Now for a bit of shameless self promotion--I'm celebrating the release of my new novel, Escape, tomorrow!  Read last week's post to find out more. 

And now, on to food! This California Tamale Pie is for the crock pot.   It's simple and delicious, which in itself  is worth celebrating, and it tastes like a million!

This recipe is from Mabel Hoffman's Crockery Cookery. If there are four or more in your home, I strongly recommend doubling the recipe.  The first time I made it, I sampled some before dinner, but ended up eating nearly half--it's that good! Enjoy!

California Tamale Pie

3/4 cup yellow corn meal
1 cup milk
1 egg slightly beaten
1 lb lean ground beef
1 t chili powder
1/2 t ground cumin
1 t seasoned salt
1 (14 oz.) can chunky salsa
1 (16 oz) can whole kernel corn, drained
1 (2.25 oz.) can sliced ripe olives, drained
1 cup cheddar cheese

In a large bowl, mix cornmeal, milk and egg.  Stir in meat, chili powder, cumin, salt, salsa, corn and olives.  Pour mixture into slow cooker.  Cover and cook on HIGH 3 to 4 hours.  Sprinkle cheese over top; cover and cook another 5 minutes.  Makes 6-8 servings.

I'd never heard of tamale pie until I found this recipe.  Have you ever had it?  Also, do you celebrate anything in August? Thanks for visiting!

Monday, August 13, 2012

Release Date of Escape, August 21

I finally have a release date for my new novel, Escape: Book One of the Unchained Trilogy!  Look for it next Tuesday, August 21!

The Unchained Trilogy is an explosive three book series of love, deceit, emotional destruction and in the end, forgiveness. 

In Escape (Book One) Daniel and Lori love each other, yet to live as one in 1856, they must escape from the unyielding society that imprisons them.

Lori was born a slave in North Carolina, yet by chance was raised alongside Daniel in a wealthy abolitionist household. The sudden death of Daniel’s mother catapults Lori back into bondage.

Relegated to chattel on a rice plantation, Lori lives in constant fear under the tormenting scrutiny of Daniel’s wretched Aunt Lucinda.

After Daniel fails to convince his relatives to free Lori, he is compelled to devise a daring escape. Although a life threatening endeavor for both of them, Lori’s freedom is priceless to Daniel, and he’s willing to pay such a price for her love.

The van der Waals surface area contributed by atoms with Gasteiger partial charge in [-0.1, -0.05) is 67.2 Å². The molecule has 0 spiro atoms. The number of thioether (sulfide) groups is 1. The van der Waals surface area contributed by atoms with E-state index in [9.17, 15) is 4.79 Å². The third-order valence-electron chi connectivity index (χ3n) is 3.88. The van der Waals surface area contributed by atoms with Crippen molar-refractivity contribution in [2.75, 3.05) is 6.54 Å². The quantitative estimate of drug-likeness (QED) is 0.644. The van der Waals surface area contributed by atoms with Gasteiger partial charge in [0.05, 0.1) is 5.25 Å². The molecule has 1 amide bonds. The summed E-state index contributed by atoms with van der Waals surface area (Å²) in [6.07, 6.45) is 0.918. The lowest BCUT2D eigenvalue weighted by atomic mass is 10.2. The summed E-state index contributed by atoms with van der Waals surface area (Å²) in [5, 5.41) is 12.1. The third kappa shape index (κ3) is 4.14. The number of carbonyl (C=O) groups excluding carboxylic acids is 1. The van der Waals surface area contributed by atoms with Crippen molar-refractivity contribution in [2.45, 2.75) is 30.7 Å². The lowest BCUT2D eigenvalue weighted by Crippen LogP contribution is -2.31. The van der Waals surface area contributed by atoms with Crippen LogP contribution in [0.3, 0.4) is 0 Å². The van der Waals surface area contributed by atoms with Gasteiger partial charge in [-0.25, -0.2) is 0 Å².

Escape will be available through Amazon (Kindle version 2.99 and paperback 12.99) and Barnes and Noble (Nook version 2.99).

A brief excerpt follows:

Chapter 1
Wilmington, North Carolina

I can do this...I can do this...Lori repeated the words to herself as if willing them to be true.  Under a brightly shining moon, she stood on the back porch of Rebecca Taylor’s home and slipped the strap of a filled canteen around her neck.  Lori tucked it to one side, then reached for the worn leather satchel at her feet and did the same. The cornbread and salt pork wrapped inside would last for about three days.
Miss Rebecca was dead now, leaving Lori with no alternative but to run.
You’d be a fool to try!  Don’t even think about setting off on your own, you’ll never make it!  Lori forced Daniel’s protests from her mind, instead hearing the cicadas and crickets chirp around her.  Daniel couldn’t stop her because she refused to be dragged off to Dancing Oaks!
This was her one chance at freedom.  Don’t can’t...Again, Daniel’s words played through her head—and this time, also her heart.  For a moment, Lori hesitated.  Her feelings for Daniel were silly.  He was Miss Rebecca’s son, yet why had he been so adamant about her not trying to escape?  He’d tried to convince his uncle to free her—but that hadn’t worked, so now Lori was taking matters into her own hands.

If you like historical fiction, please consider adding Escape to your reading list! By the way, what are you reading now? I just started Nancy Taylor Rosenberg's Buried Evidence and Jane Smiley's Private Life.  Thanks for visiting! 

Monday, August 6, 2012

Writers Aid

If you’re  a new writer just starting out, be sure to visit my new “Help For Writers” page.  About two years ago, I decided to try my hand at getting a novel traditionally published.  Now, after multiple rejections, but with no regrets, I’ve moved on to self–publishing!

  My kids said I'd never write my novel--ha! I'll show them! I just needed a little help.

However, along my journey down both paths, I’ve found lots of links worth sharing! Venturing into writing is an overwhelming endeavor, but there really is a great deal of free information available to help!

Maybe you’re wondering, how do I find an agent, or how do I write a query letter and synopsis?  Perhaps you’re trying to improve your writing style and asking, what are some of the best books on craft? If you’re thinking of self-publishing, you’ll want to be aware of the common mistakes made by self-published authors and how you can avoid them.

Click the link, or on the “Help For Writers” page above and see what you think.  Hope you find it useful!

Are you a new writer?  If you’re a seasoned author, please share some sites/sources you’ve found beneficial in your writing career!  Thanks for visiting!